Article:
My husband and I frequently get text messages, phone calls, face-to-face questions asking for a commitment to this event or that get-together. When can we meet? Can you attend this? Would you like to join us for that? Can your kids go to this?
So often there is a press to make the decision right now. With calendars on our smart phones, families constantly going ten gazillion different directions, and a society inclined to fill every second with something, it is counter-cultural to respond by saying that we cannot commit to something without stepping back and discussing it as a family – or, at the very least, as a couple.
May I suggest that it is okay, and even advisable, to be counter-cultural when it comes to your commitments (among other things!)? Whether we are committing time, finances, energy, or other resources, being together in commitments is a critical foundation for marriage. Fortunately, it doesn’t take a lot to be unified when making commitments. It simply takes intentional consideration.
We all know that children crave boundaries, whether they admit it or not. They might push them or even defy them, but there is comfort in knowing those boundaries are there. They know what to expect and when to expect it when the boundaries are set and affirmed through both positive and negative discipline.
Commitments are no different. When a couple sets boundaries, they provide a security for their marriage and their whole family. Is a daily or weekly family dinner important? Set boundaries around it and establish clear guidelines regarding a handful of interruptions that can automatically override the established family meal. This doesn’t mean that everything else is automatically trumped by family dinner, but it does mean that anything outside the agreed-upon interruptions must be discussed before a decision is made.
The same would go for date night, a family sabbath, or other regularly established routines. By setting and then protecting your boundaries, the whole family automatically knows what outside commitments must automatically be turned down.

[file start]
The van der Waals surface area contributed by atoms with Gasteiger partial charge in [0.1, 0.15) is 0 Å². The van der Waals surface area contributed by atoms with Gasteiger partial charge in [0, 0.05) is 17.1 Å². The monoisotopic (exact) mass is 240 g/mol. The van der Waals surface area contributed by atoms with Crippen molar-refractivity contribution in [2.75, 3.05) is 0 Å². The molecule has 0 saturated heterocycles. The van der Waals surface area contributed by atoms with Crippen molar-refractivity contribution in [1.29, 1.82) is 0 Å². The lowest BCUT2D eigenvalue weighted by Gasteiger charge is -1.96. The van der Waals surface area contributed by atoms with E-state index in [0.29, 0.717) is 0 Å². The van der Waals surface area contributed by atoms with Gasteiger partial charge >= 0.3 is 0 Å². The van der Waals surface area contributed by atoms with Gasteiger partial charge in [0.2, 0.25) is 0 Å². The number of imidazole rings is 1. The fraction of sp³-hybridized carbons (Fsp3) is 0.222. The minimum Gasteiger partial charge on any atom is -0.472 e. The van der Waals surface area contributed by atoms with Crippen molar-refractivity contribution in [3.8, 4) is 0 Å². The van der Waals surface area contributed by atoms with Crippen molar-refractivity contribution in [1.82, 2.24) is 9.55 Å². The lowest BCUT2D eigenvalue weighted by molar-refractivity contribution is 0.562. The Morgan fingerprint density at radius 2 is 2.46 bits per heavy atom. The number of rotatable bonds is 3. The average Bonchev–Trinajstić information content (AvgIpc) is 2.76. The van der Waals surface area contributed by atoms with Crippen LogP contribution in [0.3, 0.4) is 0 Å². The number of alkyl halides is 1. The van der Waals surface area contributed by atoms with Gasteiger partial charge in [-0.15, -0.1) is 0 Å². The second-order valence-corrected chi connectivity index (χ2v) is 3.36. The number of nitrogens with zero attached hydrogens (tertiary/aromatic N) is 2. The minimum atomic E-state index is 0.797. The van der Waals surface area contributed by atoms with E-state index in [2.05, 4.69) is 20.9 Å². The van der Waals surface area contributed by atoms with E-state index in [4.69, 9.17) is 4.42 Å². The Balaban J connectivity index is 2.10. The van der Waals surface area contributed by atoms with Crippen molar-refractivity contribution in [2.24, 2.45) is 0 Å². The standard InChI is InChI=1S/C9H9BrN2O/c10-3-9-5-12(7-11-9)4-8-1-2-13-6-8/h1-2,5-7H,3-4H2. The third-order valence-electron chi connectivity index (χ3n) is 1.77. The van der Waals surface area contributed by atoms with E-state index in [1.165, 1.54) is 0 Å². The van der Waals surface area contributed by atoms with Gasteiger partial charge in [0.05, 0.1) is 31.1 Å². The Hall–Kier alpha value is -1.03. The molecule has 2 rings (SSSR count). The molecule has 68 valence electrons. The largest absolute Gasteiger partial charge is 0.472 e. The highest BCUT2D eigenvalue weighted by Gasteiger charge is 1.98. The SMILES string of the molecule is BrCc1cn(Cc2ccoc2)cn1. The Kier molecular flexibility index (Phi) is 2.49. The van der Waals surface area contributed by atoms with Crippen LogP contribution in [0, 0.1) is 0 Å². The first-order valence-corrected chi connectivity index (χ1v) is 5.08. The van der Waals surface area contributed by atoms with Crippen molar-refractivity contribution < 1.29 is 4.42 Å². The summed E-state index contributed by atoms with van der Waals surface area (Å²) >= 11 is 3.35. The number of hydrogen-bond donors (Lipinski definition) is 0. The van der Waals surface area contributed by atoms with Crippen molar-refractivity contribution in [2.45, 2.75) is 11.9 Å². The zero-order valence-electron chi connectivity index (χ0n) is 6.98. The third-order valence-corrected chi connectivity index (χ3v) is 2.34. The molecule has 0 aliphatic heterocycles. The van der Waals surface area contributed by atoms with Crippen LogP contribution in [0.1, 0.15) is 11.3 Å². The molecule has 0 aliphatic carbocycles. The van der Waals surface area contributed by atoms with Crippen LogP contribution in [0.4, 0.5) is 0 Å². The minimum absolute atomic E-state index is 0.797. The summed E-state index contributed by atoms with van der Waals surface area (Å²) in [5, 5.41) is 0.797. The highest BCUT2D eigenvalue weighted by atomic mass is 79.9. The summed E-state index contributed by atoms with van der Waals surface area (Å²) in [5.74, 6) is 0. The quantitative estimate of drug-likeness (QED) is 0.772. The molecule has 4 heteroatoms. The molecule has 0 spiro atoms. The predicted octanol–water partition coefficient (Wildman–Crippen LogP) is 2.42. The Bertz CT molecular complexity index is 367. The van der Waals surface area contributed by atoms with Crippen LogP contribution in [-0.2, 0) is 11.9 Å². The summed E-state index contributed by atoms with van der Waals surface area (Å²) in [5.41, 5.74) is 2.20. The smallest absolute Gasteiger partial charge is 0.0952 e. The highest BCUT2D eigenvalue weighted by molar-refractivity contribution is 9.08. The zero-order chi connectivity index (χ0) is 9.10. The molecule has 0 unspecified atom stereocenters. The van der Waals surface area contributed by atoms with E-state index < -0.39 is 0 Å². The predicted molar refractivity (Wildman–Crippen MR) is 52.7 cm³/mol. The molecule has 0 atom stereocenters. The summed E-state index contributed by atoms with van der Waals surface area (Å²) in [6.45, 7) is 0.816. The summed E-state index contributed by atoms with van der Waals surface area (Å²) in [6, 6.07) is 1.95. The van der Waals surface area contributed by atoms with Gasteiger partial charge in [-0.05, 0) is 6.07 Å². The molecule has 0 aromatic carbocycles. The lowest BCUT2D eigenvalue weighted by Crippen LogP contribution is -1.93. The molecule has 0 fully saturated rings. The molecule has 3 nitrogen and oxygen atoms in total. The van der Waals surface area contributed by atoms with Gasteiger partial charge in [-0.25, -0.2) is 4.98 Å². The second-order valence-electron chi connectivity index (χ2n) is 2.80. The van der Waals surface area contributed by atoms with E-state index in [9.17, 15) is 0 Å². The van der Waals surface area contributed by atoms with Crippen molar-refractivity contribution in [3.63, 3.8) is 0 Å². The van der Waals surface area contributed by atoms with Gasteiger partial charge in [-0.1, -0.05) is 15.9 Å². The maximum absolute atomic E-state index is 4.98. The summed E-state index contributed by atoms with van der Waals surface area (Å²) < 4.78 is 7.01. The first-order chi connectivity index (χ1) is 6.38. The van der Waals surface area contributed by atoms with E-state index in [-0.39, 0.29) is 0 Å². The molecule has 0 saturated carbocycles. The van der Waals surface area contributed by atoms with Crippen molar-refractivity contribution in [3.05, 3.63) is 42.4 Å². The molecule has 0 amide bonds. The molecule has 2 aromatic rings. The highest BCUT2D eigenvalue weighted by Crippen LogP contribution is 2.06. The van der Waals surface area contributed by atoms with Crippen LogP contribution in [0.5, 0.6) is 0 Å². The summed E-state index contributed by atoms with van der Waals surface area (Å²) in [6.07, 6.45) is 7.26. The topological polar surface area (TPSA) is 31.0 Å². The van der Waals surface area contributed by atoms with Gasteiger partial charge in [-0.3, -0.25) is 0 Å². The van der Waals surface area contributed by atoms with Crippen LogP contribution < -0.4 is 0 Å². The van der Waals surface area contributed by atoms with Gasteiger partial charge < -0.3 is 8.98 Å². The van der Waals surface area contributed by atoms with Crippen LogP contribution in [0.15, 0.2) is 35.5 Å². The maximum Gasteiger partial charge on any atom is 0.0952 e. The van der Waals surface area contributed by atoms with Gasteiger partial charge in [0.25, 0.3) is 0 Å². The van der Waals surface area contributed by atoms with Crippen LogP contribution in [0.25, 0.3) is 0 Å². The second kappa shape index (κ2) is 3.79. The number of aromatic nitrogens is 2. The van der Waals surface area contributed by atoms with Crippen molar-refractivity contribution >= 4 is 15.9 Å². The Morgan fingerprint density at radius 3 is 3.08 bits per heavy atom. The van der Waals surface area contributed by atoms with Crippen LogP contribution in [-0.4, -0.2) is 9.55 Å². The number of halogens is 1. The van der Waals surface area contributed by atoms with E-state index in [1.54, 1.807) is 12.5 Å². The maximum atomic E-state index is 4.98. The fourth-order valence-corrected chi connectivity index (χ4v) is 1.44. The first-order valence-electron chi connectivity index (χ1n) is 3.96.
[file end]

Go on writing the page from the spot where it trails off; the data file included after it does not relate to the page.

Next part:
Are you an extrovert married to an introvert? Or a night owl married to an early bird? If you and your spouse differ in your social personalities, balance is a huge deal. Just as you need a recharge on one end of the spectrum, your spouse needs it on the other. Even if you have similar personality inclinations, commit to being mindful of each other’s needs. Be willing to sacrifice for one another, but also be open about your needs. If one of you is constantly being fueled while the other is being drained, your relationship will not be healthy.
Of course, it’s important to also be mindful of the rest of the family, realizing that it’s not just Mom and Dad’s personalities and needs at stake. Consider in advance when it’s okay to divide and conquer and when the whole family needs to stay together. When can the decision be automatically made by one member of the family and when does a discussion need to be had?
There will still be times – many times, I’m sure! – when opportunities or obligations arise that do not fit neatly into the plan, even when boundaries are set and personalities are taken into consideration. We all know how important it is to communicate openly and well with one another. But sometimes we have to make decisions before we have a chance to discuss or communicate.
The best way to handle decisions like these is by being prepared beforehand.
- Have a weekly calendar date. Discuss the upcoming week in detail, but also discuss any adjustments that have been made for the current month and the upcoming month. This will reduce the chances of double-booking or overloading the schedule.
- Communicate potential commitments. Do you know that your parents are looking to plan something, but don’t have a date yet? Maybe some friends want to find a time to get together or a group you are involved in will need extra meeting times to complete a project. Go ahead and put those things on your spouse’s radar.
- Set a “maxed out” guideline. Like with your boundaries, communicating this in advance, you know when you must say no to avoid overcommitting.
- Determine in advance how often you will go separate ways. You don’t have to do everything together, nor do you want to divide and conquer all the time. Decide in advance what thr balance looks like for your marriage and for your family as a whole.
Once a decision is made, be quick to inform him of your choice. Establish a foundation of trust that gives him confidence in your decision-making process. And offer him the same trust.